I just made a fresh batch of “Chop”. I made about 40 meals, which is just short of 3 weeks worth of twice daily meals for my Greys. Along with the “Chop”, I serve sprouts, a nut mix, and a bean mix and of course they have pellets in their bowls in their cages. I also give them fresh-juiced vegetables and fruit occasionally. But the bulk of their daily meal is “Chop”. Here’s a shot of the pre-bagged meals sitting in the bowl I made the chop in. The bowl is 16 inches in diameter:
As you can see, it’s got a lot of different things in it. These are just some of the ingredients:
Yes, that’s sea vegetables! It’s a dried kelp called “Nori” and it’s loaded with nutrition. I also added rice, oats for oatmeal, quinoa, flax seed, coconut, hemp seed, rape seed, niger seed, and a bunch of different vegetables. What you don’t see in the photo that I put into the chop is a lot of fresh beet greens, fresh carrot, dried bird greens, some celery tops, kale, and fresh peppers. As you can see, it has some seed in it, but they are the “good for birds” kind. I thawed the vegetables, ground them up in the food processor and dumped in the dry ingredients. I cooked up the rice and the quinoa, dumped that into the bowl with the rest of it and mixed it up with a big wooden spoon. The result is a great smelling, fresh tasting mixture that is simply wonderful for your birds. Do they eat it? Absolutely! I actually haven’t had a bird reject it yet.
The beauty of “Chop” is its flexibility. You can use fresh vegetables, frozen vegetables or both. You can add anything that your bird likes and will eat, along with pasta, noodles, quinoa, spelt, oats, rice, or a store-bought “soak & serve” mix. You can add seed to get them eating it and keep them interested. If they like it and it’s good for them, toss it in there, chop up the uncooked vegetables and dump them in, sprinkle with some good seed, a vitamin supplement if you like, and you’re good to go for 3 weeks! If you have the freezer space, make more.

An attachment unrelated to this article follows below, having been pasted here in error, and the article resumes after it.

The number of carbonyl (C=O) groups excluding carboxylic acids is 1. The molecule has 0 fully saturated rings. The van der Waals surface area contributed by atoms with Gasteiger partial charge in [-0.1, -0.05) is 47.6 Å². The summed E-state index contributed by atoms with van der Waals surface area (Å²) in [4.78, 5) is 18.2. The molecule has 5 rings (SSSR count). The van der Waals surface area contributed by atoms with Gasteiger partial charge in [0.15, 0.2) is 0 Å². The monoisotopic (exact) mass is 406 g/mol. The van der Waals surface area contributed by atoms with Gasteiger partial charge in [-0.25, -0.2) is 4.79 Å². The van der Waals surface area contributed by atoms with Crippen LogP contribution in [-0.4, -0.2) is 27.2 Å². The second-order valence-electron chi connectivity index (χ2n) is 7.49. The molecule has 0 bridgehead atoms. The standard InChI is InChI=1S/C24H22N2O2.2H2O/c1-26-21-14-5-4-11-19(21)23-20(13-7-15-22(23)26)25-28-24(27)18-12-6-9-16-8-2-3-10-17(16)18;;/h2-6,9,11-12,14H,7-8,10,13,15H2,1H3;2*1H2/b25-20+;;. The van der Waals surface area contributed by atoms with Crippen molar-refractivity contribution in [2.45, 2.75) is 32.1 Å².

You could even throw a “Pot Luck Chop Party”, (or a “Chop Luck” Party?) and get together with some bird friends. Everyone brings something for the batch of chop, make it and divide it up. Once it’s made, you can sit down at a table and assembly line package the food along with some “snackies” and a cocktail or two. Make enough and everyone is good to go for a month.
It is incredibly easy to do, and gets some greens down those little bird beaks. And it results in some pretty happy and healthy Parrots.
Parker gets a Flying Lesson
Please give making a batch of “Chop” a try. Once you do, you will realize how easy and more convenient it is, and how much healthier it is for your birds. The secret isn’t the recipe, it’s the packaging and the flexibility of the recipe. You don’t have to sweat and swear every time you make a meal for your birds. It’s as easy as opening the freezer door.
(You can read more about the chop recipe in other posts. Just select “Chop Recipe” in “Key Words to Posts” on the right side of the Blog. It will take you to the other posts about “Chop”.)
April 20, 2009 at 7:39 pm
hmmmmmmm, i’m thinking i would enjoy “chop”
April 20, 2009 at 7:41 pm
It’s actually not bad!
April 30, 2009 at 8:49 am
Sounds like a great meal for us humans too!! Quite interesting, I didn’t know birds liked something like “chop”.
April 30, 2009 at 9:01 am
Oh yeah! They love it and it’s really good for them. Birds should not be on an all-seed diet. It doesn’t contain enough nutrition. Malnutrition or disease resulting from it is a huge cause of death of pet birds because of an all-seed diet
April 30, 2009 at 10:56 pm
Hi, interesting post. I have been thinking about this topic,so thanks for sharing. I’ll definitely be subscribing to your site.
May 1, 2009 at 6:56 pm
Well thanks Diane! I’m glad you found it of interest.
May 6, 2009 at 1:40 am
I’m always looking for nutritious recipes for my birds. Thanks for sharing!
May 6, 2009 at 7:31 am
Hey Pat, Couple of questions. Is there a base or a “core” to chop that is always there and then a part that you very from one batch to the next? And how big are the portions per serving? Any herbs or spices?